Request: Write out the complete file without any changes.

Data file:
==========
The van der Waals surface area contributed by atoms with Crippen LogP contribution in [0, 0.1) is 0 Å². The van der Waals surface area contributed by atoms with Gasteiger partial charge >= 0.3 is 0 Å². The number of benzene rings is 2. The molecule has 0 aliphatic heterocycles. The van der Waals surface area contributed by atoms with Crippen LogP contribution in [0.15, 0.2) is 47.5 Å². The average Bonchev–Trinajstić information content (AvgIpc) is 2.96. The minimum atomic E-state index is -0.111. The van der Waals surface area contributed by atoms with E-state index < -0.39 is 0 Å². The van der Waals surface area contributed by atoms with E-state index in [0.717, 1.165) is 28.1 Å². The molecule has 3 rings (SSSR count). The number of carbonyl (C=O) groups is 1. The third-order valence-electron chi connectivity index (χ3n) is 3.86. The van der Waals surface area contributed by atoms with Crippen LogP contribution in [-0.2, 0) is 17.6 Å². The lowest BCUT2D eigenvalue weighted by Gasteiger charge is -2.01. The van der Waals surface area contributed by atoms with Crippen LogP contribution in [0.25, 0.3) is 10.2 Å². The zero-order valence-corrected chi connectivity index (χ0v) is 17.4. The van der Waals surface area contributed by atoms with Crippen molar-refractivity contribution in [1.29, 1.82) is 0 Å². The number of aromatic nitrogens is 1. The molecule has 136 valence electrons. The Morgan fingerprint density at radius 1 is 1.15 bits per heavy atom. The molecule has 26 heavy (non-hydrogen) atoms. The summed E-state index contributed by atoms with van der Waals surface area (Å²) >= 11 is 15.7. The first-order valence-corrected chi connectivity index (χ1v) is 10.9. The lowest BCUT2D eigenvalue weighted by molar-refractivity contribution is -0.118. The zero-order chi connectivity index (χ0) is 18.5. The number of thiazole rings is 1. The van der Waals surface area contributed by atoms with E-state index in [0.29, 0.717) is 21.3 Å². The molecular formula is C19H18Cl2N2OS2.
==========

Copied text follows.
The van der Waals surface area contributed by atoms with Crippen LogP contribution in [0, 0.1) is 0 Å². The van der Waals surface area contributed by atoms with Gasteiger partial charge >= 0.3 is 0 Å². The number of benzene rings is 2. The molecule has 0 aliphatic heterocycles. The van der Waals surface area contributed by atoms with Crippen LogP contribution in [0.15, 0.2) is 47.5 Å². The average Bonchev–Trinajstić information content (AvgIpc) is 2.96. The minimum atomic E-state index is -0.111. The van der Waals surface area contributed by atoms with E-state index < -0.39 is 0 Å². The van der Waals surface area contributed by atoms with E-state index in [0.717, 1.165) is 28.1 Å². The molecule has 3 rings (SSSR count). The number of carbonyl (C=O) groups is 1. The third-order valence-electron chi connectivity index (χ3n) is 3.86. The van der Waals surface area contributed by atoms with Crippen LogP contribution in [-0.2, 0) is 17.6 Å². The lowest BCUT2D eigenvalue weighted by Gasteiger charge is -2.01. The van der Waals surface area contributed by atoms with Crippen LogP contribution in [0.25, 0.3) is 10.2 Å². The zero-order valence-corrected chi connectivity index (χ0v) is 17.4. The van der Waals surface area contributed by atoms with Crippen molar-refractivity contribution in [1.29, 1.82) is 0 Å². The number of aromatic nitrogens is 1. The molecule has 136 valence electrons. The Morgan fingerprint density at radius 1 is 1.15 bits per heavy atom. The molecule has 26 heavy (non-hydrogen) atoms. The summed E-state index contributed by atoms with van der Waals surface area (Å²) >= 11 is 15.7. The first-order valence-corrected chi connectivity index (χ1v) is 10.9. The lowest BCUT2D eigenvalue weighted by molar-refractivity contribution is -0.118. The zero-order chi connectivity index (χ0) is 18.5. The number of thiazole rings is 1. The van der Waals surface area contributed by atoms with E-state index in [0.29, 0.717) is 21.3 Å². The molecular formula is C19H18Cl2N2OS2.